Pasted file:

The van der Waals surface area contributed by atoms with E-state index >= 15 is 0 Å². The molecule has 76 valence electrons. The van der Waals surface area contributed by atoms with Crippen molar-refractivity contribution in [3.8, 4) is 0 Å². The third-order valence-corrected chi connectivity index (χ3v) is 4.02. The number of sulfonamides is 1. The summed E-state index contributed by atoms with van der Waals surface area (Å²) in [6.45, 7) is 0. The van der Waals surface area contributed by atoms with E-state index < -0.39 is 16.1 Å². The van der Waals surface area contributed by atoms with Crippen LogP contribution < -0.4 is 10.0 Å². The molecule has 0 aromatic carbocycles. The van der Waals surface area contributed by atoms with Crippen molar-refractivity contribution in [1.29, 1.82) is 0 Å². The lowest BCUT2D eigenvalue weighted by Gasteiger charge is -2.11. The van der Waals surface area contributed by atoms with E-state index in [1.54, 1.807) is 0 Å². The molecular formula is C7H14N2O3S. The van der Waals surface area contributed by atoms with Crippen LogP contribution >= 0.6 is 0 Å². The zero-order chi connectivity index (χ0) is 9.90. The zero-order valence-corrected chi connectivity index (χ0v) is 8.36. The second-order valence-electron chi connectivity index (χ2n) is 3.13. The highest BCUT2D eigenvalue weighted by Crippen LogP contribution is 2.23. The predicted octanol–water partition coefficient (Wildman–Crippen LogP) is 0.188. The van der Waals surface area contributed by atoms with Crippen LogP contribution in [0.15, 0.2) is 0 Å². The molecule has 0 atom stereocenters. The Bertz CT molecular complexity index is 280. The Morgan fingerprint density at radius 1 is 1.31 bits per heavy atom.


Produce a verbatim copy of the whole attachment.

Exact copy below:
The van der Waals surface area contributed by atoms with E-state index >= 15 is 0 Å². The molecule has 76 valence electrons. The van der Waals surface area contributed by atoms with Crippen molar-refractivity contribution in [3.8, 4) is 0 Å². The third-order valence-corrected chi connectivity index (χ3v) is 4.02. The number of sulfonamides is 1. The summed E-state index contributed by atoms with van der Waals surface area (Å²) in [6.45, 7) is 0. The van der Waals surface area contributed by atoms with E-state index < -0.39 is 16.1 Å². The van der Waals surface area contributed by atoms with Crippen LogP contribution < -0.4 is 10.0 Å². The molecule has 0 aromatic carbocycles. The van der Waals surface area contributed by atoms with Crippen molar-refractivity contribution in [1.29, 1.82) is 0 Å². The lowest BCUT2D eigenvalue weighted by Gasteiger charge is -2.11. The van der Waals surface area contributed by atoms with E-state index in [1.54, 1.807) is 0 Å². The molecular formula is C7H14N2O3S. The van der Waals surface area contributed by atoms with Crippen LogP contribution >= 0.6 is 0 Å². The zero-order chi connectivity index (χ0) is 9.90. The zero-order valence-corrected chi connectivity index (χ0v) is 8.36. The second-order valence-electron chi connectivity index (χ2n) is 3.13. The highest BCUT2D eigenvalue weighted by Crippen LogP contribution is 2.23. The predicted octanol–water partition coefficient (Wildman–Crippen LogP) is 0.188. The van der Waals surface area contributed by atoms with Crippen LogP contribution in [0.15, 0.2) is 0 Å². The molecule has 0 atom stereocenters. The Bertz CT molecular complexity index is 280. The Morgan fingerprint density at radius 1 is 1.31 bits per heavy atom.